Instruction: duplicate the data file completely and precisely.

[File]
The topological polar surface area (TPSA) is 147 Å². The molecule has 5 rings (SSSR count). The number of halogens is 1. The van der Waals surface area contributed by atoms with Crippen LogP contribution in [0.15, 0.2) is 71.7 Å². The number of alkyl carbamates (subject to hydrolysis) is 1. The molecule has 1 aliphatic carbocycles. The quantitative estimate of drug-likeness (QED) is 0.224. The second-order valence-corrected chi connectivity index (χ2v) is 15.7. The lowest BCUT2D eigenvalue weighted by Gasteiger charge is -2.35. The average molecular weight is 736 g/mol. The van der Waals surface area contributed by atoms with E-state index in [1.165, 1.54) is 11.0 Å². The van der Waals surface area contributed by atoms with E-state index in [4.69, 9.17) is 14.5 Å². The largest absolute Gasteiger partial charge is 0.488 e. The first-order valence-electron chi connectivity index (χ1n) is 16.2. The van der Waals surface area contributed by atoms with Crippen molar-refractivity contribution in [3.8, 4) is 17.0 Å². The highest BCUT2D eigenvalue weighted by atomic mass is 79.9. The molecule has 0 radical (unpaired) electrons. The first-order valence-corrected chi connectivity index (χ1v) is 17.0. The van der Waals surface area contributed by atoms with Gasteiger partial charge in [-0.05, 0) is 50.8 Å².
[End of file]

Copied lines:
The topological polar surface area (TPSA) is 147 Å². The molecule has 5 rings (SSSR count). The number of halogens is 1. The van der Waals surface area contributed by atoms with Crippen LogP contribution in [0.15, 0.2) is 71.7 Å². The number of alkyl carbamates (subject to hydrolysis) is 1. The molecule has 1 aliphatic carbocycles. The quantitative estimate of drug-likeness (QED) is 0.224. The second-order valence-corrected chi connectivity index (χ2v) is 15.7. The lowest BCUT2D eigenvalue weighted by Gasteiger charge is -2.35. The average molecular weight is 736 g/mol. The van der Waals surface area contributed by atoms with E-state index in [1.165, 1.54) is 11.0 Å². The van der Waals surface area contributed by atoms with E-state index in [4.69, 9.17) is 14.5 Å². The largest absolute Gasteiger partial charge is 0.488 e. The first-order valence-electron chi connectivity index (χ1n) is 16.2. The van der Waals surface area contributed by atoms with Crippen molar-refractivity contribution in [3.8, 4) is 17.0 Å². The highest BCUT2D eigenvalue weighted by atomic mass is 79.9. The molecule has 0 radical (unpaired) electrons. The first-order valence-corrected chi connectivity index (χ1v) is 17.0. The van der Waals surface area contributed by atoms with Gasteiger partial charge in [-0.05, 0) is 50.8 Å².